Michael Azerrad’s first book in fifteen years, Rock Critic Law: 101 Unbreakable Rules for Writing Badly About Pop Music, is,
despite the playful title, a serious work of meta-criticism aimed at stale thinking.
Set to be published by Dey Street in the
fall of 2017, it’s a wry collection of faux-literary edicts reminding those who opine about music to avoid the slick phrases — “blazing solos,” “lush orchestrations” — that can make their work sound like it was churned out by a hipster robot.
Every critical niche, of course, has its stock expressions, but rock crit seems to cultivate them like kudzu. And so the laws, sardonic in tone, operate in aggregate as a harsh — but long overdue —
condemnation of the banalities that have wormed their way into modern pop
writing. “Any drum beat which uses only tom-toms is ‘tribal,’ ” goes one biting
directive. “Use ‘prolific’ as a generic
compliment,” states another, “even though it only means the musician has done lots of work, not that it’s any good.” Azerrad’s book serves as a kind of foil to his previous volume, 2001’s Our Band Could Be Your Life, a widely revered and utterly cliché-free tome about the indie underground. In a recent interview,
Azerrad talked about the laws, Twitter criticism, and what it’s like to write a
film script about the Meat Puppets.
How did the book come about?
It started with one tweet. “When
musician A plays on musician B’s album, and then musician B plays on musician A’s album, musician B is, quote, ‘returning the favor.’ ” There’s no other way,
apparently, to impart that information.
So the book arose out of tough love. I’ve been writing about music for over thirty years, and I’ve been an editor for a decent chunk of that. You start to notice these patterns, partly worth carping about and partly worth celebrating.
But Rock Critic Law isn’t really a
celebration, is it?
It’s a celebration of a shared language that’s been organically created, rote though it may be. But yeah, let’s face it, mostly it’s a critique. Hopefully, people who are familiar with the subject will look at it and chuckle. Everyone loves to poke fun at rock critics — even rock critics.
How do you think the language
A lot of it springs from laziness — rather than try to coin your own phrase, you just crib a cliché. These phrases have been around a long, long time, since the Seventies, I’m sure. “Dueling lead guitars” and “twin lead guitars,” for example, which are two different things. “Moniker” and “rollicking.” And, of course, the seminal law of rock criticism is to use the word “seminal.”
Has the language used to describe rock music gotten more predictable?
I wouldn’t say that. The old saw is that everyone’s a critic, but now, because of the internet, everyone is. There are so many platforms for music criticism; it’s not necessarily formal reviews, but a tweet: “I saw Eric Clapton, and his solos were blazing.” That’s criticism, and that’s why the audience for this book is perhaps a bit larger than it would have been ten or twenty years ago.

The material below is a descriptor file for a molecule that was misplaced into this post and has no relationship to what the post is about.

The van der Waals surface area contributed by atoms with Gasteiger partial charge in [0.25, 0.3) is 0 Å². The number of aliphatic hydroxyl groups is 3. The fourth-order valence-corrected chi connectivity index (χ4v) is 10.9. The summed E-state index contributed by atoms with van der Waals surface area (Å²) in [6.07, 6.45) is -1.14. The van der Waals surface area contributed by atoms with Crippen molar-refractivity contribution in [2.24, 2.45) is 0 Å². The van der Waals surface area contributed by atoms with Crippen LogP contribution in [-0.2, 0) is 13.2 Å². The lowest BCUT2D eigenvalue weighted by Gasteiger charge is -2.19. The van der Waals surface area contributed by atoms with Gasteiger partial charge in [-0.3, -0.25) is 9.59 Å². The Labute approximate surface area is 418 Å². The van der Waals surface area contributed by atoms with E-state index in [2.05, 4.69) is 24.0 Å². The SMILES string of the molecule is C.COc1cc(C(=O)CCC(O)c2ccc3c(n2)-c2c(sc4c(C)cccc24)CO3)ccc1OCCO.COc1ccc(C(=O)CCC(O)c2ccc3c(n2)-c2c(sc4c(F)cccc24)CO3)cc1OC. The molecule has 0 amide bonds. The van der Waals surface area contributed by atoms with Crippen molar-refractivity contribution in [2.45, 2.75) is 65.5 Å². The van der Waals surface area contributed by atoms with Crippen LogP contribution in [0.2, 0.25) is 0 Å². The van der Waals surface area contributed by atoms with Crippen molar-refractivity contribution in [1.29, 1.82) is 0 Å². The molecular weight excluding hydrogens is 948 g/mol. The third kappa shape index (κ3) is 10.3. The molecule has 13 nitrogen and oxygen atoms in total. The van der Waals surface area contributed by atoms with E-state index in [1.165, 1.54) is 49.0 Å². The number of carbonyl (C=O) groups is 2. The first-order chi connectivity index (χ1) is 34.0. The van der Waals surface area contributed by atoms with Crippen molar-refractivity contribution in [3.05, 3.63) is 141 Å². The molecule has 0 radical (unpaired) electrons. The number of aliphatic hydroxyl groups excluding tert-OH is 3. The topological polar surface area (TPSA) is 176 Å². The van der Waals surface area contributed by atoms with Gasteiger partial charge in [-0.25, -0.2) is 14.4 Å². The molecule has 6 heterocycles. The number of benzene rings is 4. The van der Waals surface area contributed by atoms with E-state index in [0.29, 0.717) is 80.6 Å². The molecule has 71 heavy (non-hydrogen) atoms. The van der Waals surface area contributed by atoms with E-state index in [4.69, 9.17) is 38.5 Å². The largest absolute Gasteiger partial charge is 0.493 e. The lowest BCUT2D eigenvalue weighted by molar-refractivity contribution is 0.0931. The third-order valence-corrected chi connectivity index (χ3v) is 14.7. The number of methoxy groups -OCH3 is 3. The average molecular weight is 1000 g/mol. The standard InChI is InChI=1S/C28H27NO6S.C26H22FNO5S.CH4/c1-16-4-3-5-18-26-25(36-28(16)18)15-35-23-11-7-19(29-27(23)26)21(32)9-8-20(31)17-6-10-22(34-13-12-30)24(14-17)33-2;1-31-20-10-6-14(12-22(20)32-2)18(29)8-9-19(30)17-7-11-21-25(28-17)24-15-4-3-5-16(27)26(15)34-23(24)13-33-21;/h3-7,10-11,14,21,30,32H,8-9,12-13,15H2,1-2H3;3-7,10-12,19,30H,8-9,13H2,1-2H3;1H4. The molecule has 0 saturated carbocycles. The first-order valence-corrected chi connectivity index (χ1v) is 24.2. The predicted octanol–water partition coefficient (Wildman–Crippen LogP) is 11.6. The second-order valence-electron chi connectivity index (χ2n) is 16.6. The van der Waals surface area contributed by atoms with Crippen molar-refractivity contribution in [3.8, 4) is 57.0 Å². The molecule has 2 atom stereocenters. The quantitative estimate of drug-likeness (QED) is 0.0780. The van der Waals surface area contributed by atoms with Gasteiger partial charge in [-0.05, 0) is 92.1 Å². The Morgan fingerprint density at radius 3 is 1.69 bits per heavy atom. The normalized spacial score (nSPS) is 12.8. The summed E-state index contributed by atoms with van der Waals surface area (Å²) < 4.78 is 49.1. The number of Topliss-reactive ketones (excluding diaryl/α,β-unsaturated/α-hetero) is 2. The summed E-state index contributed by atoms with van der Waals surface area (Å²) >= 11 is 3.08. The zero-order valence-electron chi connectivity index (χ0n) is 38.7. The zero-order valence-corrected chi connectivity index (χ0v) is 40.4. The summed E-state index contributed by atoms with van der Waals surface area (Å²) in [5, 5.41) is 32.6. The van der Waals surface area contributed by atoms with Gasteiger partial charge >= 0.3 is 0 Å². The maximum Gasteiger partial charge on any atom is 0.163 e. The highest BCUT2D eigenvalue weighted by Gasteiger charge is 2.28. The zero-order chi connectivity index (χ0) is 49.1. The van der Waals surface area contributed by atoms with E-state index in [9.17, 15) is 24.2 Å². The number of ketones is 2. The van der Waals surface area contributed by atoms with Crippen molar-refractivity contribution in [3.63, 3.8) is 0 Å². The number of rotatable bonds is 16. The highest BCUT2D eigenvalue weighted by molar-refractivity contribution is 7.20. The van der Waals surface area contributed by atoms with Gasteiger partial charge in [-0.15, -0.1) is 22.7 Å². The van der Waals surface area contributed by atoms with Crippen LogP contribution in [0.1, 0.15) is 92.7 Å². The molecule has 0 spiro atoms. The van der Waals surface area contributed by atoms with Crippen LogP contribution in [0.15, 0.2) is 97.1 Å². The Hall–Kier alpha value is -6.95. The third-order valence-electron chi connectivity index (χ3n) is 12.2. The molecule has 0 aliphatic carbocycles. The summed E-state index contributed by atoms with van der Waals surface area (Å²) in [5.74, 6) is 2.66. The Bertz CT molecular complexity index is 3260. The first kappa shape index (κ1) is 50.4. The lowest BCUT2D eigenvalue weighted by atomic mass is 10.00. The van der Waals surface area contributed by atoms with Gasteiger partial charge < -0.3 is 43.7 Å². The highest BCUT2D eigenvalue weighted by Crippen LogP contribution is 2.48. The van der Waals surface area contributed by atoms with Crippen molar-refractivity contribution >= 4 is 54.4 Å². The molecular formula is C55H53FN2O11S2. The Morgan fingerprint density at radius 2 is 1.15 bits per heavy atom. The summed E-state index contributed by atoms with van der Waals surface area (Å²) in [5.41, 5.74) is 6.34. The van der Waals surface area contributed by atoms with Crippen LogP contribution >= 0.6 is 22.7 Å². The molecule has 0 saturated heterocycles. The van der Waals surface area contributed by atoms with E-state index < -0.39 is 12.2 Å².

Are music-writing clichés so prevalent because it’s hard to write about how
Right, but therein lies the potential for the beauty of the writing. When you fall back on clichés, you’ve conceded, and it’s just kind of sad. There’s that famous
quotation: “Writing about music is like dancing about architecture.” But the thing is, I would love to see someone dance about architecture.
This will be your first book in fifteen years, but it’s a small one. Any larger projects on the horizon?
Our Band Could Be Your Life took three years to write, and it was every day, from the moment I woke up to the
moment I couldn’t keep my eyes open anymore. That will take a toll. So I really wanted, in terms of a big book, to wait for something that I was willing to sacrifice for, and I finally have an idea. I can’t
reveal it yet, though I will say that my first book was a biography of Nirvana, and Our Band Could Be Your Life was kind of a backstory to that book — so the book I’m rolling around right now is kind of a backstory to that.
What else have you been working on?
Jamie Kitman, who managed the Meat Puppets, asked me to write a film treatment about them. It involves a trio of handsome guys touring America in the Eighties, tripping out of their minds. It’s making the rounds, and we have some interest. I’m also consulting on the start-up of a new print magazine called FAR. It’s about food, the arts, and rock ‘n’ roll, aimed at what I’ll call “the rock generation” — boomers and people maybe ten, even twenty, years younger than that, people whose worldview was formed in no small part by rock music and who have grown up a bit and seek out the same
visceral thrill in a lot of other things, not just music.
You most recently edited The Talkhouse,
a website that publishes music reviews by musicians. Did the artists you worked with obey Rock Critic Laws?
No, I think they had seen those lazy tropes and wanted to honor their peers with fresh writing.
The new book will include musicians’
illustrations of the laws. Who’s on board
Laurie Anderson, Nicole Atkins, David Longstreth, Marissa Paternoster. If some people do two drawings, that will mean I won’t have to find 101 musicians. That’s a lot of musicians to enlist. I just committed a Rock Critic Law, by the way. You don’t “invite” someone to play on your record; you “enlist” them. It’s like you’re joining the Army, instead of making art.